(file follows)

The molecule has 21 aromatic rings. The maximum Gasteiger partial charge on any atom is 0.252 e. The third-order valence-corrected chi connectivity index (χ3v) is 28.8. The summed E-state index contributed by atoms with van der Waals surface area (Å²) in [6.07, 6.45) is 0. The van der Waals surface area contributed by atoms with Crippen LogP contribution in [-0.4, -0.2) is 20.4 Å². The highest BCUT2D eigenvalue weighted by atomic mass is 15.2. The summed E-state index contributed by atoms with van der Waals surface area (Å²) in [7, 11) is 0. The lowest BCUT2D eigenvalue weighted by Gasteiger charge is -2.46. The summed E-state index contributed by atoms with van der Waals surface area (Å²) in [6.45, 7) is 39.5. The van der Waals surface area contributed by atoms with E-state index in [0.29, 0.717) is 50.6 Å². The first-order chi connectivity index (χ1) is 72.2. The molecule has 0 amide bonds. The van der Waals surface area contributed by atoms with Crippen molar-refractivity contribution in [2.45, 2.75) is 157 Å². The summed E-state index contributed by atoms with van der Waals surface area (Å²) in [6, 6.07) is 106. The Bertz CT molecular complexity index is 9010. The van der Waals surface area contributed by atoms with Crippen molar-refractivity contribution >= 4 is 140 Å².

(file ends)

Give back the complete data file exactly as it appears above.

The molecule has 21 aromatic rings. The maximum Gasteiger partial charge on any atom is 0.252 e. The third-order valence-corrected chi connectivity index (χ3v) is 28.8. The summed E-state index contributed by atoms with van der Waals surface area (Å²) in [6.07, 6.45) is 0. The van der Waals surface area contributed by atoms with Crippen LogP contribution in [-0.4, -0.2) is 20.4 Å². The highest BCUT2D eigenvalue weighted by atomic mass is 15.2. The summed E-state index contributed by atoms with van der Waals surface area (Å²) in [7, 11) is 0. The lowest BCUT2D eigenvalue weighted by Gasteiger charge is -2.46. The summed E-state index contributed by atoms with van der Waals surface area (Å²) in [6.45, 7) is 39.5. The van der Waals surface area contributed by atoms with E-state index in [0.29, 0.717) is 50.6 Å². The first-order chi connectivity index (χ1) is 72.2. The molecule has 0 amide bonds. The van der Waals surface area contributed by atoms with Crippen molar-refractivity contribution in [2.45, 2.75) is 157 Å². The summed E-state index contributed by atoms with van der Waals surface area (Å²) in [6, 6.07) is 106. The Bertz CT molecular complexity index is 9010. The van der Waals surface area contributed by atoms with Crippen molar-refractivity contribution >= 4 is 140 Å².